How does one vivisect a history not yet past, atone for a verdict not yet recognised? In Payal Kapadia’s oneiric feature debut, she trains her camera on the present nonetheless, nobly recognising the halting indeterminacy of her own perspective — and by extension, that of everyone else — in attempting to comprehend the shadowy truths of a wider world. A sense of melancholy imbues itself quickly into the film, first in its premise and then in its images; A Night of Knowing Nothing observes a narrative interlocuted between its unseen narrator and another unseen, unheard, unknown presence, or more accurately, absence. Its narrative traces a correspondence between two lovers, through letters written by one and not read by the other, separated not just by physical distance but, more achingly, a stratospheric gulf of socio-cultural circumstances and the divergences in political reactions that necessarily follow.
“Your notes from the past meet mine from the present,” L. — a student at the Film and Television Institute of India — observes from the university, itself a paradox of time (and geography). Situated amid the throngs of urbanity, in one of India’s many megalopolises, the campus nonetheless encloses its own microcosmic landscape: trees rustling in the courtyard, crisply diegetic sounds of birds and winds, unblemished skies as far as the horizon may contain on a rainy day. Similarly, its denizens are sculptors, here of time: in the mere hundreds, they form a hermetic community of cinephiles, film theorists, experts on Eisenstein and political montage; the sons and daughters of a more traditionalist generation, faced with the daunting endeavour to derive knowledge and meaning out of their passion and profession but also haunted by the prospect of arriving at none. They direct one another, edit each other’s films, star in them; as they hold workers’ meetings late at night outdoors, discussing the need to balance between the tradition of their elders and the uncertainty of their future, a feeling of direction is conjured, only to be swiftly curtailed at the merciless doorsteps of history at large, in the flesh, beyond their wavering gates.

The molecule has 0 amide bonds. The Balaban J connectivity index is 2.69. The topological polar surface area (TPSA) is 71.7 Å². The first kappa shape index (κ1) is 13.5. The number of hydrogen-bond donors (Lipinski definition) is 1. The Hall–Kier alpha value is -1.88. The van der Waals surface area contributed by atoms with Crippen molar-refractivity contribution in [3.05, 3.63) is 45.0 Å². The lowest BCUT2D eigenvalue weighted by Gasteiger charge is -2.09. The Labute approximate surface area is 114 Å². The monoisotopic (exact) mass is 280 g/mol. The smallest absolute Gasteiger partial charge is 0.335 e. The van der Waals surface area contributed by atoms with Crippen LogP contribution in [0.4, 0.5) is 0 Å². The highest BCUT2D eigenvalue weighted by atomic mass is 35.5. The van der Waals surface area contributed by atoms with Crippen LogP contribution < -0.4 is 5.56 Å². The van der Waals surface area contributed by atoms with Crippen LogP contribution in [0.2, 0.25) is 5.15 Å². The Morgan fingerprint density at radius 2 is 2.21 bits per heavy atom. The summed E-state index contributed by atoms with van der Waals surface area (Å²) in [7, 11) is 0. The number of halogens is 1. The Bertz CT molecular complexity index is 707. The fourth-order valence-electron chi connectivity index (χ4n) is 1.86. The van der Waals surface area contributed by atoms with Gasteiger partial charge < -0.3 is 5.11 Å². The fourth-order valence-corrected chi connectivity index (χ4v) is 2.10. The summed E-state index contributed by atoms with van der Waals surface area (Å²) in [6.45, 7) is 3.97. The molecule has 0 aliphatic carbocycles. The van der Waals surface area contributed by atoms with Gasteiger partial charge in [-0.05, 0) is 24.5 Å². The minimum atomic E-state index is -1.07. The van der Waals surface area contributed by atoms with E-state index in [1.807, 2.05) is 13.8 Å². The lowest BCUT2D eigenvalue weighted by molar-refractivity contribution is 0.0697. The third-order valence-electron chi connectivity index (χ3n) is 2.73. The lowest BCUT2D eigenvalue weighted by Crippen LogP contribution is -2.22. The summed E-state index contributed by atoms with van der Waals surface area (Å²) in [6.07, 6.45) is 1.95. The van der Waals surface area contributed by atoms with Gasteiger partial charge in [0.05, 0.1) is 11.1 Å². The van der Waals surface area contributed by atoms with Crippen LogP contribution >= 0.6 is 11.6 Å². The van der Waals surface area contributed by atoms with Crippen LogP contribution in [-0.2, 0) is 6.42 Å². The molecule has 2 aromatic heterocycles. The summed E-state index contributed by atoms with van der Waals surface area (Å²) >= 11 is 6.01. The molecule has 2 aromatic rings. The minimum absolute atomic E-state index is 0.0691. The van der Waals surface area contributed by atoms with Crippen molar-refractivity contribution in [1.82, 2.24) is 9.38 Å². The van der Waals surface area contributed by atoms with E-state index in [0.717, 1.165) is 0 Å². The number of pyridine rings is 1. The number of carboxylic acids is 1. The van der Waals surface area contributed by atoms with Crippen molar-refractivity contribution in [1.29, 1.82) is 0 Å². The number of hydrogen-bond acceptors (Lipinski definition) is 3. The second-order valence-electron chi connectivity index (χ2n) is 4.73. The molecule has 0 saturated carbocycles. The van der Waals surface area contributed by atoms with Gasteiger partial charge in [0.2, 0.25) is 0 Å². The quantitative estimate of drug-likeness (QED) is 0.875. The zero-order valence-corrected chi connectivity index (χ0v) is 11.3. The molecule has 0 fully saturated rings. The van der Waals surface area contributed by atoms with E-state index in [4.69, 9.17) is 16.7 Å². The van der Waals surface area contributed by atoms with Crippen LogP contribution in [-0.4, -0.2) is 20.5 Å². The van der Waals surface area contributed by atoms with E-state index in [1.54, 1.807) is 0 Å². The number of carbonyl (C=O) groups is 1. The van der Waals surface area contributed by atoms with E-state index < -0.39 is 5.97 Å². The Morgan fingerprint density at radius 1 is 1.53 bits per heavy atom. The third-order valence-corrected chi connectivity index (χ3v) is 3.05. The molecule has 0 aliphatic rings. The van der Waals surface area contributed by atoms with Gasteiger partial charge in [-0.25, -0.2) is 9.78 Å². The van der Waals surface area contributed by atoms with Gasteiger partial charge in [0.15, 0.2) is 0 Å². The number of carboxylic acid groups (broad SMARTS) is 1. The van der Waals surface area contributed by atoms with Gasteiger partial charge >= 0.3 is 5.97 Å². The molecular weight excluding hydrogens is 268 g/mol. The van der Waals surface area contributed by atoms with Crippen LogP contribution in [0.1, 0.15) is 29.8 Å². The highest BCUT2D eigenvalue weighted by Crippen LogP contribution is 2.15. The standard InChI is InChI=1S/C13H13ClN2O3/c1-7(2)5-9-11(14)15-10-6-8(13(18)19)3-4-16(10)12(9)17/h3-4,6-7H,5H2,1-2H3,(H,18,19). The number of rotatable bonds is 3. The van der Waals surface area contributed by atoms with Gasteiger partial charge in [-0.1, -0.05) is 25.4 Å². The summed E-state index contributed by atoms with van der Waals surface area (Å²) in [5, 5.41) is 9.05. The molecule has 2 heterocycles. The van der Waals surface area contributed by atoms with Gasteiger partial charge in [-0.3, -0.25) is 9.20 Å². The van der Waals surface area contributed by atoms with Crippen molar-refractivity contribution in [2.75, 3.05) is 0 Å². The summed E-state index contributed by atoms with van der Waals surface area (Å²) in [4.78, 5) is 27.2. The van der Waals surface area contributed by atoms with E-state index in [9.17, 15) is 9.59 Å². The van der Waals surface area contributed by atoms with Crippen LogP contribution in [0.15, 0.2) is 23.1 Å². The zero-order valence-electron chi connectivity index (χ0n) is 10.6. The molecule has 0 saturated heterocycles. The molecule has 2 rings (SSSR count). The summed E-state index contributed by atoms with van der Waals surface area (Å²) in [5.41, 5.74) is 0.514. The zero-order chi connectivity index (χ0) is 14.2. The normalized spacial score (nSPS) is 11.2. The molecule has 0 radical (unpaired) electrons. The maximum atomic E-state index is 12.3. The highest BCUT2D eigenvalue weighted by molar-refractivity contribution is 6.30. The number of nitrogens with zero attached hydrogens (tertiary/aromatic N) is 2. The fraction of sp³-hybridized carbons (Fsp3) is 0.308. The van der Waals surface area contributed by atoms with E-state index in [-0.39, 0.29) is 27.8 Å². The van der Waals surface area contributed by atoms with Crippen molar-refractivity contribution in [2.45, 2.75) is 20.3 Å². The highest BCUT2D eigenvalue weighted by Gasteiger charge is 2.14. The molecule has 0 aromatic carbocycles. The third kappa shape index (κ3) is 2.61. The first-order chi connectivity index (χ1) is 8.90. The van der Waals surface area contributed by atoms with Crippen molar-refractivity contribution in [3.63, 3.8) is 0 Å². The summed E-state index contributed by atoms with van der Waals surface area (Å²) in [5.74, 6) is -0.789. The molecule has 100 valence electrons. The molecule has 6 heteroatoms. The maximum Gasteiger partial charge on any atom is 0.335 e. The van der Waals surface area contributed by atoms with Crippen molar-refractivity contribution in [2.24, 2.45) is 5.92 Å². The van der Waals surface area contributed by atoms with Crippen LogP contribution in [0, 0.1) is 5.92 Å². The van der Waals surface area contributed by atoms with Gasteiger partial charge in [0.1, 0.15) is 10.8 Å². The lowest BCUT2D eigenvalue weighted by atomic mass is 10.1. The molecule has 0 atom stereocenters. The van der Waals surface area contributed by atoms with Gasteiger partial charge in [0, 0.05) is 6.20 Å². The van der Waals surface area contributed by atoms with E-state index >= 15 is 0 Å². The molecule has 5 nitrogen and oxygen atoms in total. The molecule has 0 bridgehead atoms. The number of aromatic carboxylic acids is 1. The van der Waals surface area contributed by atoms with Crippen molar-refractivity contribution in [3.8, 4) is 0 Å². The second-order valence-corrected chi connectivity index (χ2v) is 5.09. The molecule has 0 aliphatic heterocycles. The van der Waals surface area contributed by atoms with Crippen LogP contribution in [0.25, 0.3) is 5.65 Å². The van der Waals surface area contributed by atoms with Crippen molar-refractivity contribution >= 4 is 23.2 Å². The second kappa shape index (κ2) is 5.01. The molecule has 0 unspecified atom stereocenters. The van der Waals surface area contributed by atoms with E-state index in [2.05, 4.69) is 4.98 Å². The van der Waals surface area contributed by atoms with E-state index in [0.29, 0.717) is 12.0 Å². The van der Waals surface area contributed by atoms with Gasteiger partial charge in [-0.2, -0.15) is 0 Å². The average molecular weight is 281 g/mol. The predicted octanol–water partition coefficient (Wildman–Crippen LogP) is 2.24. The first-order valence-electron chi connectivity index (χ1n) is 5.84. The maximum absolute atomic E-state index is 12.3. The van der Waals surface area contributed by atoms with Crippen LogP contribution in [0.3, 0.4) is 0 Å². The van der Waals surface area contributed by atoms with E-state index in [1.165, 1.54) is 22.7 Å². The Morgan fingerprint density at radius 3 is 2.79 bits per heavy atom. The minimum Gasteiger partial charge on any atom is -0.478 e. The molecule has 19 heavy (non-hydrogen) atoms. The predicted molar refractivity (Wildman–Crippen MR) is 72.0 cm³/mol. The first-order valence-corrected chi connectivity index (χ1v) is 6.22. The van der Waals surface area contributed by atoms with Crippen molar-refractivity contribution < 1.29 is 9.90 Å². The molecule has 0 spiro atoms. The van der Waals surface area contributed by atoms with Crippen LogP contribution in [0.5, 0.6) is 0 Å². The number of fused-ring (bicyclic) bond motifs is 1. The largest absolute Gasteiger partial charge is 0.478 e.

L.’s lover is K., whose face we never see and whose voice we never hear. She writes to him because he was withdrawn from attending the university at his parents’ behest after betrothing himself to her. K. is of a higher caste (which, we don’t exactly know) than L., and such a union would not exist in the hungry eyes of religion fed its legitimacy by the state. He vanishes from her life, back to the sanctity of rural living; a once-active tiger whose activism finds itself neutered over time and distance. Where previously his newspaper clippings of political activity and activism both bemused and bewitched her, his current existence as an imagined witness to her words, a bearer of their discursive presence, entertains a gradual but irrefutable evanescence, passing from a figure of reality to a spectre of imagination, and then slowly onto a trace of memory.
Memory, versus nostalgia, tussles for prominence and permanence in Kapadia’s epistolary texts. The latter almost always connotes happiness, just as the former recalls regret. Shot almost entirely in grainy monochrome, A Night of Knowing Nothing opens with a liminal image of both: of a silhouetted crowd of young men and women, dancing vigorously and ardently in the foreground, while the light from a film flickers from behind us, projected onto a screen in the background and illuminating their figures with faint puddles of it. No sound is heard, save for L.’s extra-diegetic insertion into the sonic frame, an imposition of text and meaning onto a stunning dialectical tension already present in the image: the youth of India, dancing as a collective, contextualised by the semiotics of the motion picture and its power as political tool (to distort, control) and aesthetic force (to inspire, rally). Atop this synthesis comes L.’s foreboding pivot towards the former, introducing the viewer over the incoming ten-or-so minutes to a brief history of violence and violation that continues to map the present and chart the future within the castes and classes of India. A history of strikes and civil disobedience, discrimination and widespread repression, beginning with university students protesting against the government’s encroachment into the arts by appointing loyalists to key positions within; quickly, the dissidents are written off as insurgents, unpatriotic and unfaithful to the nation-state and its people, dismissed as freeloaders and subjugated under arrests and curfews with little fanfare.